Das Lied von der Erde: Mahler’s Farewell

915-CFHUAeL._SX522_As late summer fades into fall, this seems like a good time to listen to the final movement of Gustav Mahler’s Das Lied von der Erde (“The Song of the Earth”). The text, based on ancient Chinese poetry, evokes seasonal cycles…a sense of death, separation, and resignation, followed by rebirth, loss of the ego, and ultimate immorality. In this music, completed in 1909 near the end of Mahler’s life, the endless forward drive of Western music, everything from the first four notes of Beethoven’s fifth to the epic climax of a Wagner opera, dissolves into something more circular and timeless. As Leonard Bernstein mentions, “death becomes a synonym for eternity,” and, in the end, both are greeted with peaceful acceptance.

Bernstein called Das Lied von der Erde “Mahler’s greatest symphony.” In this blend of symphony and song, there is never a sense of the orchestra merely accompanying the vocal line. Instead, all voices are seamlessly integrated. The work is scored for a large orchestra, including two harps, mandolin, glockenspiel and celesta. But small groups of instruments often converse with each other, creating the intimacy of chamber music. In Mahler’s music, each instrument’s distinct persona becomes especially vivid. Listen carefully, and you’ll hear that each voice has something to say, and although we can sense pain, melancholy, joy, transcendence, and more, the message is impossible to capture in words.

Mahler added “symphony” to the title, partly to overcome the perceived “curse of the ninth.” (As we discussed in a past Listeners’ Club post, composers from Beethoven and Schubert to Bruckner died after completing nine symphonies). But Das Lied von der Erde was not included as a numbered symphony and Mahler’s Ninth Symphony became his last completed work.

The final lines were written by Mahler:

The dear earth everywhere blossoms in spring and grows green
anew! Everywhere and forever blue is the horizon!
Forever … Forever …

Here is the sixth and final movement of Das Lied von der Erde, Der Abschied (“The Farewell”). It’s a finale that is as long as all of the other preceding songs combined. This is Otto Klemperer’s 1966 recording with mezzo-soprano Christa Ludwig and the New Philharmonia Orchestra. (Mahler frequently wrote for mezzo-soprano, favoring the slightly darker tone color in contrast to the brightness of a soprano). As a young man, Klemperer knew Mahler and served as his assistant during the premiere of Mahler’s Eighth Symphony (the “Symphony of a Thousand”).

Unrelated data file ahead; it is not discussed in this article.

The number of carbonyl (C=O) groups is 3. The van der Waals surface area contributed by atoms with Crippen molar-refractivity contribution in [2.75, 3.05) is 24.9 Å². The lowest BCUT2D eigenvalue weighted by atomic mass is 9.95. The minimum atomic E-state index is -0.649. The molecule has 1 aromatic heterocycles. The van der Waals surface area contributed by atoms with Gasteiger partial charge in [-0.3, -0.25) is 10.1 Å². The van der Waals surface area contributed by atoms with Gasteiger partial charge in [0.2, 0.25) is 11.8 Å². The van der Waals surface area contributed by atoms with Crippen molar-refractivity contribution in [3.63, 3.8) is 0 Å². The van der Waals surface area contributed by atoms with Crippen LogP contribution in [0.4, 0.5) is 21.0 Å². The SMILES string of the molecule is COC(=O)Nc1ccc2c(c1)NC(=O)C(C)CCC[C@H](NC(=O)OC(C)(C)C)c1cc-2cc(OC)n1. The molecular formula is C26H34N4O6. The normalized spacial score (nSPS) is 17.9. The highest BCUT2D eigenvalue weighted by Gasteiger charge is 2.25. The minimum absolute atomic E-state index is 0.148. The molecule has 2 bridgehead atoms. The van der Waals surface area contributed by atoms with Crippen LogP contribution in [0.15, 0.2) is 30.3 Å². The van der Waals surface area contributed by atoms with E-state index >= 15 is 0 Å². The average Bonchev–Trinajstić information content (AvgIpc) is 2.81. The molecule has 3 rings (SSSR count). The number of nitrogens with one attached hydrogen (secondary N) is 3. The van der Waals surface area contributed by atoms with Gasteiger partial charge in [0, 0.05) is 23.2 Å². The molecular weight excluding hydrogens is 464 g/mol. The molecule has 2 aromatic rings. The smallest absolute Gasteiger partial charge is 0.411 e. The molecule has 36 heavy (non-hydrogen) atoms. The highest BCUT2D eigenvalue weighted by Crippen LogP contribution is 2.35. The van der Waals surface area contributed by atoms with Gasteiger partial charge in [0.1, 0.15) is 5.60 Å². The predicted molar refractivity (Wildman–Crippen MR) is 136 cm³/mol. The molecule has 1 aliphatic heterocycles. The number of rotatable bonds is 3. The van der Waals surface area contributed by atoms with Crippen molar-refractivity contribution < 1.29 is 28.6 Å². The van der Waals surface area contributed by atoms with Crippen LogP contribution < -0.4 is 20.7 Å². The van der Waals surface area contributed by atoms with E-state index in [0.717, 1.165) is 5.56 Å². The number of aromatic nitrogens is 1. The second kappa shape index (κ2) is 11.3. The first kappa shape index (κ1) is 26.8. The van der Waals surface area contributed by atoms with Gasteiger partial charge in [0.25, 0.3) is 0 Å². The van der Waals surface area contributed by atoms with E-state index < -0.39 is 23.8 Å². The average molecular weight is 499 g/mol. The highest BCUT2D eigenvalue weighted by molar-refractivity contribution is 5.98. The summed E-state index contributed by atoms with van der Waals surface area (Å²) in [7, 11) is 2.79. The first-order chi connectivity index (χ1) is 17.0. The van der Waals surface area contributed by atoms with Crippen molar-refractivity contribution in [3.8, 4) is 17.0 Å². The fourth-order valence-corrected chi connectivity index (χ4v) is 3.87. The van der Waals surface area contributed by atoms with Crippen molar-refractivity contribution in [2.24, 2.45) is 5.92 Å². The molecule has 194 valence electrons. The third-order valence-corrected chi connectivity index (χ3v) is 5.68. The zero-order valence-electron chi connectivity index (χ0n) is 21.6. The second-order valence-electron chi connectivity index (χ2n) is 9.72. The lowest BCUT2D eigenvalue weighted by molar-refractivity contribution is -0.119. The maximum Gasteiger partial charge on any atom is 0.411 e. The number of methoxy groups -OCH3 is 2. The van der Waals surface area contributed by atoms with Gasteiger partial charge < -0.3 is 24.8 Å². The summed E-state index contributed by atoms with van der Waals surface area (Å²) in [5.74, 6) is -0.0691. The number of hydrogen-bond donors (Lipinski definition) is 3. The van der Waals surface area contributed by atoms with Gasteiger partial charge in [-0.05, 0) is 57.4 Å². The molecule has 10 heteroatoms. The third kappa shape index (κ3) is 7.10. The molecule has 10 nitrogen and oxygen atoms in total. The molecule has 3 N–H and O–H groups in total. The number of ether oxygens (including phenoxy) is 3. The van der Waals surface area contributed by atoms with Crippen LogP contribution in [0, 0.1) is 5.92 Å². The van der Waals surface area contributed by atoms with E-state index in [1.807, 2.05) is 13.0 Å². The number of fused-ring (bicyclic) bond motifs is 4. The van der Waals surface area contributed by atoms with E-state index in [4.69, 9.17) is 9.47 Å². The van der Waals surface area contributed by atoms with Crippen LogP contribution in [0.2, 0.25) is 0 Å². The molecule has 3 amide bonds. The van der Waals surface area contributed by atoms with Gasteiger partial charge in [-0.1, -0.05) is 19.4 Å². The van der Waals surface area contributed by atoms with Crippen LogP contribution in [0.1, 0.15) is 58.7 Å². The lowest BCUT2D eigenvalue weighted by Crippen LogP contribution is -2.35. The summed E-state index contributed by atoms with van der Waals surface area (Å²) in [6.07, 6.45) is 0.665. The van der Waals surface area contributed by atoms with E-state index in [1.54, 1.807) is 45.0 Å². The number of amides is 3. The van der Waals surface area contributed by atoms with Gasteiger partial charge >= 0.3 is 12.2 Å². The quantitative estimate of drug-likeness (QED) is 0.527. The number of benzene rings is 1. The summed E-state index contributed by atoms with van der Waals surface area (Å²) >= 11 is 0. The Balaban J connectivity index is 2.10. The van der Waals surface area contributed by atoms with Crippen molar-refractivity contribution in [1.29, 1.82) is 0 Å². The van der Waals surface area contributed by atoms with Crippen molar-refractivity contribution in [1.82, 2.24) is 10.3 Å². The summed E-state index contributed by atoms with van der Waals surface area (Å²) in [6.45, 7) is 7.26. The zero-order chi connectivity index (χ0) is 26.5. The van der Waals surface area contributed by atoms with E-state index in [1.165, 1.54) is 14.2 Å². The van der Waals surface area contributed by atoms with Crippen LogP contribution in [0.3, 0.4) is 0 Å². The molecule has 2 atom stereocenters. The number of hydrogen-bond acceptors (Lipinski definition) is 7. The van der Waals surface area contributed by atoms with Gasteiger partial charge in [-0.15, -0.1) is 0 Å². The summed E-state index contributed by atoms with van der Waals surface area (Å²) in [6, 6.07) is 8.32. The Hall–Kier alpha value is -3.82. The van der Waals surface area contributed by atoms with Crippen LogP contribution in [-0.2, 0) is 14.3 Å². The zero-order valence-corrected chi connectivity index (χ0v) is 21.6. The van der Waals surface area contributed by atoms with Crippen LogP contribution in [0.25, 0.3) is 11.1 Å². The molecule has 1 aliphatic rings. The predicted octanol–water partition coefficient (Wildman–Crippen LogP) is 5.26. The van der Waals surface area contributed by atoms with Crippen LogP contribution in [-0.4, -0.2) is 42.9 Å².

• Find this recording at iTunes, Amazon.
  • Listen to the complete Das Lied von der Erde here.
  • Find Mahler in the Listeners’ Club archive.

Mahler for the First Day of Spring

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Spring won’t let me stay in this house any longer! I must get out and breathe the air deeply again.

-Gustav Mahler

Spring seems to erupt with a raucous fervor from the first notes of Gustav Mahler’s Der Trunkene Im Früling (“The Drunken Man in Spring”). The song is part of Das Lied von der Erde (“The Song of the Earth”), Mahler’s combination symphony and song cycle, completed in 1909. The text comes from Die chinesische Flöte, a collection of ancient Chinese poetry translated into German by Hans Bethge.

Listen to the way the orchestra comes alive, evoking a sonic cast of characters and personas which converse with the human voice:

I was recently reminded that Mahler inscribed the opening of the First Symphony with the words, “as if spoken by nature.” Here is an interesting excerpt from one of Mahler’s letters:

That Nature embraces everything that is at once awesome, magnificent, and lovable, nobody seems to grasp. It seems so strange to me that most people, when they mention the word Nature in connection with art, imply only flowers, birds, the fragrance of the woods, etc. No one seems to think of the mighty underlying mystery, the god Dionysus, the great Pan; and just that mystery is the burden of my phrase, Wie Ein Naturlaut (“As if spoken by nature”). That, if anything, is my program, or the secret of my composition…My music is always the voice of Nature sounding in tone, an idea in reality synonymous with the concept so aptly described by von Bülow as ‘the symphonic problem.’ The validity of any other sort of ‘program’ I do not recognize, at any rate, not for my work. If I have now and then affixed titles to some movements of my symphonies I intended them only to assist the listener along some general path of fruitful reaction. But if the clarity of the impression I desire to create seems impossible of attainment without the aid of an actual text, I do not hesitate to use the human voice in my symphonies; for music and poetry together are a combination capable of realizing the most mystic conception. Through them the world, Nature as a whole, is released from its profound silence and opens its lips in song.

Washington’s Birthday

Charles Ives
Charles Ives (1874-1954)

Washington’s Birthday, the first movement of Charles Ives’ Holiday Symphony, emerges out of the desolate, snowy gloom of a midwinter night in rural New England. The music feels strangely amorphous, as if we’ve suddenly slipped into a dream.

As we enter this sonic dreamscape, it’s easy to get the sense that we’re joining music already in progress. Who knows where or when it began? Drifting from one hazy moment to the next, we gradually become aware of a growing hubbub of voices. Suddenly, we find ourselves in the middle of a spirited barn dance. Fragments of old American folk melodies float in and out of our consciousness and begin to blend into a growing, joyful cacophony. With one shocking, climactic chord, our strange dream shows signs of turning into a nightmare. But then, just as suddenly, the night begins to wind down. Amid the final echoes of a fragment of Goodnight, Ladies, our ephemeral vision evaporates…

Here are the opening lines of Charles Ives’ description of Washington’s Birthday: